What does "Sustainable" mean - it means that you are using far less energy produced from fossil fuels that have to be yielded from the earth by drilling, or mining for them. And if you have to use materials that you have to mine and refine that those materials remain preserved and can be re-used at the end of life so that they do not have to be mined again. For example most of the world's aluminium need can be satisfied with aluminium re-processed from scrap. Low load bearing foundations and walls can use crushed concrete for ballast when available. There are many crushing and concrete re-cycling services available today which can easily be found when searching for "recycled crushed concrete". You can also use Recycled Asphalt Pavement and Crushed Concrete as backfill for Mechanically Stabilized Earth Retaining Walls.
In the context of "Green Sustainable Architecture" this can mean correct positioning of a building versus the prevailing wind direction, run-off water management on the property, wall and roof insulation and avoiding roof penetrations. Those are some of the passive measures that can be taken at the design stage of a new building to make it more sustainable.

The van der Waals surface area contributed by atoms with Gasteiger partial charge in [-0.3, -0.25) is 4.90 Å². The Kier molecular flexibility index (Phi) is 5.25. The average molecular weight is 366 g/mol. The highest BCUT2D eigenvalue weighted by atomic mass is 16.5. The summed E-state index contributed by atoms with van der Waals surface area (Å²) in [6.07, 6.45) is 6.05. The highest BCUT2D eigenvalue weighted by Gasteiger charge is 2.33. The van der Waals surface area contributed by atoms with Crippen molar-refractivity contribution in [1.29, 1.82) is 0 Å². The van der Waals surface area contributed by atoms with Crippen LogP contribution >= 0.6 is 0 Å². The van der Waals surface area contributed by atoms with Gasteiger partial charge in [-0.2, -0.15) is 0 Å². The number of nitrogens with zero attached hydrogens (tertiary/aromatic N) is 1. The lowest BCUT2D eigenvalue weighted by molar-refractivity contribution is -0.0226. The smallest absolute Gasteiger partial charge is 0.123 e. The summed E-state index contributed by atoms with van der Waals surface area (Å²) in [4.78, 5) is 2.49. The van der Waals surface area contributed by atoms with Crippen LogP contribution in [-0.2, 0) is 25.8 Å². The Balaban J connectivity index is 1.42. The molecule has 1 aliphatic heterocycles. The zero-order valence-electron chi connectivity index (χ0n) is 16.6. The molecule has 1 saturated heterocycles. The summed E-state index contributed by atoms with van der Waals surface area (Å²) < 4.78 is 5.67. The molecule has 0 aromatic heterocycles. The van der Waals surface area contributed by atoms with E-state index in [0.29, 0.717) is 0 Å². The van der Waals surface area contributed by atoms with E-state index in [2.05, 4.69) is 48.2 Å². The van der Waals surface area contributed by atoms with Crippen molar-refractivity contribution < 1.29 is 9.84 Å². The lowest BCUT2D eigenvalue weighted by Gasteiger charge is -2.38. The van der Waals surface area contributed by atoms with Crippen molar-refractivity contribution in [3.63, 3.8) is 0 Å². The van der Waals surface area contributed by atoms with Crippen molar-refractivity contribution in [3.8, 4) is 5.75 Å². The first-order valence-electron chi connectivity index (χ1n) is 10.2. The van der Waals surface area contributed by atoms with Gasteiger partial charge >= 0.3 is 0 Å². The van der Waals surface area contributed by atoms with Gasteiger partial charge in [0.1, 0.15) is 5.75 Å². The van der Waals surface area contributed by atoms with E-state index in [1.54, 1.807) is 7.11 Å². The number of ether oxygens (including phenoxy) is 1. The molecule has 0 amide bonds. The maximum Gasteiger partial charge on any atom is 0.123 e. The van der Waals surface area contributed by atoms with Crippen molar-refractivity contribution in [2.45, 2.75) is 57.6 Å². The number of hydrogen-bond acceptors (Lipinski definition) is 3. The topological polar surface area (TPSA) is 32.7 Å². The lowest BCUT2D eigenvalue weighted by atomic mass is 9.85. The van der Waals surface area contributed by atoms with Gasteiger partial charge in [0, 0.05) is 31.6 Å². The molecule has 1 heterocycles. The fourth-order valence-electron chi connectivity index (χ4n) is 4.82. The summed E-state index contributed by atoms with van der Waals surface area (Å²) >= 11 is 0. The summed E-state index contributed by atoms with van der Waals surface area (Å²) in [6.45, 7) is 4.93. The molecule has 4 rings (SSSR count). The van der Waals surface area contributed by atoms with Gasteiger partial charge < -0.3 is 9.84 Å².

In the context of "Heating and Cooling" there are slightly different requirements on a sustainable Heating and Cooling Systems depending on the climate-region. There are also significantly different Systems that can be deployed which will have significantly different requirements for the infrastructure the building has to provide.
The most significant factors for both heating and cooling are loss of heat or cool through walls, windows and ceilings. This has to be addressed architecturally by designing with good or very good insulation materials and the really good ones may not be from re-cycled materials but are end of life recyclable as ballast. In preference of performance; Aerogel, Styrene and Two Component Esther Foams. In preference of price; Foams, Styrene, Aerogel.
The plenum between floors should be well insulated to the outside walls and contain the infrastructure for water-loops rather than air ducts (or both) as well as a 48V-DC electrical distribution system which allows the use of 48V-DC based heat pumps and 48V-DC based lighting equipment.
The reason for using DC based systems is that:
LED lighting running of DC can run with an efficiency of 98% while
AC based LED lighting systems run with an efficiency of 85%.
Any Watt in heat generated requires a Watt to pump it out of the building, in the case where the air space needs to be cooled. The energy wasted by lighting has a direct and significant impact on the energy required to cool a building that is well insulated.
The same applies to the heat exchanger when the heat pump itself is located in the building.
DC based systems can use Solar and Wind Generators to charge Batteries for storage,
the Grid or a Generator can supplement the batteries.